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art for the day: Conrad Jon Godly

I’ve recently been admiring the artwork of Conrad Jon Godly, a contemporary Swiss painter.  I had seen some of his pieces years ago and loved them then, but after seeing more of them recently, I find myself with a new appreciation for the mastery he possesses over his medium.  I think the primary reason for this appreciation comes from my own experience of creating art over the past few years.  However satisfied or dissatisfied I’ve been with my pieces, I’ve come to realize that appreciating the process itself is an integral part of being an artist, regardless of the result achieved.

Godly’s process requires a thorough understanding of the nature of oil paints.  Rather than working in the traditional manner with a brush and palette, Godly chooses a different method that allows the paints themselves to have a greater role in the process of painting.  His vividly three-dimensional pieces are brought about by piling paint upon his canvases and using a palette knife to create shapes, colors, depth and texture.  The sheer volume of paint used means that the oils move and spread across the canvas according to their consistency, which makes them a kind of agent in the piece’s creation.

I love this approach for a number of reasons.  I see these paintings as a reminder of the living, breathing nature of art and the wideness of the human experience.  Although oil paints are thought to have existed since 650 A.D., Godly’s work shows us that artists’ techniques are ever evolving and allow for endless diversity.  The fact that there is such variation contained within the same framework of paint laid upon a canvas is a real testament to the wholly unique being of every person.

Below are a few favorites of mine.  I’m astounded by how real and evocative these mountains seem; I can so easily imagine the feeling of the sun on my face in such bitter cold, standing in the brightness of the snow against the open sky.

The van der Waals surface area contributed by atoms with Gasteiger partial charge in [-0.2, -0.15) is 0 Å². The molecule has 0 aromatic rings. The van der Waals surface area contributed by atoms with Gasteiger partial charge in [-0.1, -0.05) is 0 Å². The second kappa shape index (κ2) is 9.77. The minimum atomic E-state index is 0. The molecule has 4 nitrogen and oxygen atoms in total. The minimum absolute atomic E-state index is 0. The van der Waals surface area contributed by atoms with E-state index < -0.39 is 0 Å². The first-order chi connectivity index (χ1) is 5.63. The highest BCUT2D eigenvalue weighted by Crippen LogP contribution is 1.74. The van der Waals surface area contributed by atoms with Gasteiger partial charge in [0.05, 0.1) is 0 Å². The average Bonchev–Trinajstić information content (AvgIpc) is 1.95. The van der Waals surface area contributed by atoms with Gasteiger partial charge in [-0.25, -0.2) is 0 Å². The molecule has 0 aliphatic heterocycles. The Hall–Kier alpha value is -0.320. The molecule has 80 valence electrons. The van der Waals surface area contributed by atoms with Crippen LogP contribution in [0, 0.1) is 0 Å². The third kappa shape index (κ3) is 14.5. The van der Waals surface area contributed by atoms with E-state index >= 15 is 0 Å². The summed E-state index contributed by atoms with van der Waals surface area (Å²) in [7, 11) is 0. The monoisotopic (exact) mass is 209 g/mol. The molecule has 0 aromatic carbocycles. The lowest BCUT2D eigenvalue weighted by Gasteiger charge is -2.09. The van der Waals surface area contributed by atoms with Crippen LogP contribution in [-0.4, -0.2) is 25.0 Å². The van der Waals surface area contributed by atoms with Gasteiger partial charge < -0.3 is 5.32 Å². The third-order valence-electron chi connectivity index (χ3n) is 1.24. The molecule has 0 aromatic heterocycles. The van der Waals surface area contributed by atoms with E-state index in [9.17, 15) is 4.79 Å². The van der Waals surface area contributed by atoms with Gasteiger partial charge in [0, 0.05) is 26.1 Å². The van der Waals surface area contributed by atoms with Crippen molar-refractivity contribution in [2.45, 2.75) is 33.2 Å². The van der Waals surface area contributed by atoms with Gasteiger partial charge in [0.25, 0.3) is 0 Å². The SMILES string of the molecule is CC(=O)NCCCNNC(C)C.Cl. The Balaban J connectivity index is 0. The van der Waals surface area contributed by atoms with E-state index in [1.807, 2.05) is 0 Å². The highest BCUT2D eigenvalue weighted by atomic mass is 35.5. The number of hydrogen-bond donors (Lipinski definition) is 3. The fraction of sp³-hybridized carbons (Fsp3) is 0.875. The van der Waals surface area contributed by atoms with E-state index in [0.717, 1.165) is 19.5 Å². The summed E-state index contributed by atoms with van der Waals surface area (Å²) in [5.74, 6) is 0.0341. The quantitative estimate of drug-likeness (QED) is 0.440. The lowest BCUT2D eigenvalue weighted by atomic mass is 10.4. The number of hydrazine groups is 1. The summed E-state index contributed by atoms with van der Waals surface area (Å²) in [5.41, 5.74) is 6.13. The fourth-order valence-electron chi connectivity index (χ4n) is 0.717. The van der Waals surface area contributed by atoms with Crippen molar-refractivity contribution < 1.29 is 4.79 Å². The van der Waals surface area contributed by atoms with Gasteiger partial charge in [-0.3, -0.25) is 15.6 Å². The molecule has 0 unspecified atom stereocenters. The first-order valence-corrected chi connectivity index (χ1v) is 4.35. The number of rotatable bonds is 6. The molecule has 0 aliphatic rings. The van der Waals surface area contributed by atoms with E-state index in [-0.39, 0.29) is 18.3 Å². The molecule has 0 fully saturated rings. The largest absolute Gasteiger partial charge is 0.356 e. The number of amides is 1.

Explore more of Conrad Jon Godly’s work on his official website.

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makers of beautiful things: Mabo Kids

Today is June 20.  The first day of the summer.  Since we live in southern California, it feels like summer has laid its hand upon us for some time now. But seeing the quick phrase “summer begins” on our kitchen calendar reminds me that time is really and truly passing. The days are hot, the evenings are long, the landscape is permeated with the relentless brightness of the air.  Local farmers’ markets bring an abundance of sweet summer produce, from delicate zephyr squash to the most beautiful heirloom tomatoes to exquisitely, impossibly sweet berries.  The ocean is magnificent and blue and the time around sunset feels like a dream.

This summer is especially sweet for us: our baby girl arrives at the end  of the season. I know that she is growing stronger by the day from every gentle movement I feel, and growing along with her strength is our delight in her and our excitement to lay eyes on her this side of earth.  This time feels like a retreat for me.  A time to prepare, a time to grow in peace, a time to think about the adventure that lies ahead.

I’ve  naturally been thinking about things to purchase and to make for her.  While the timeworn adage “you can’t take it with you” is certainly true, and material goods are not the most important things in the world, I really do think that surrounding yourself with beautifully made things is important.  I want the things my children own to be significant and of good quality, with the ability to last long enough to pass down to eventual siblings or even their own children.  I love the idea of my children’s children wearing the same things I held precious in my hands years ago in my own first days as a mother.

I’m so thankful that more and more companies are recognizing the importance of quality, beauty and longevity in the things they make.  One of the companies I truly admire is Mabo Kids.   Their dedication to simplicity and comfort is one I share.  I also really respect their commitment to making clothing from natural fabrics in small batches in the USA.  I hope that this is the way of the future, and that more companies seek to share the same values.

Here are some favorites from Mabo’s current summer collection.  I’d love to clothe my daughter in such lovely pieces.

 

(All images from Mabo Kids’ website and Instagram. )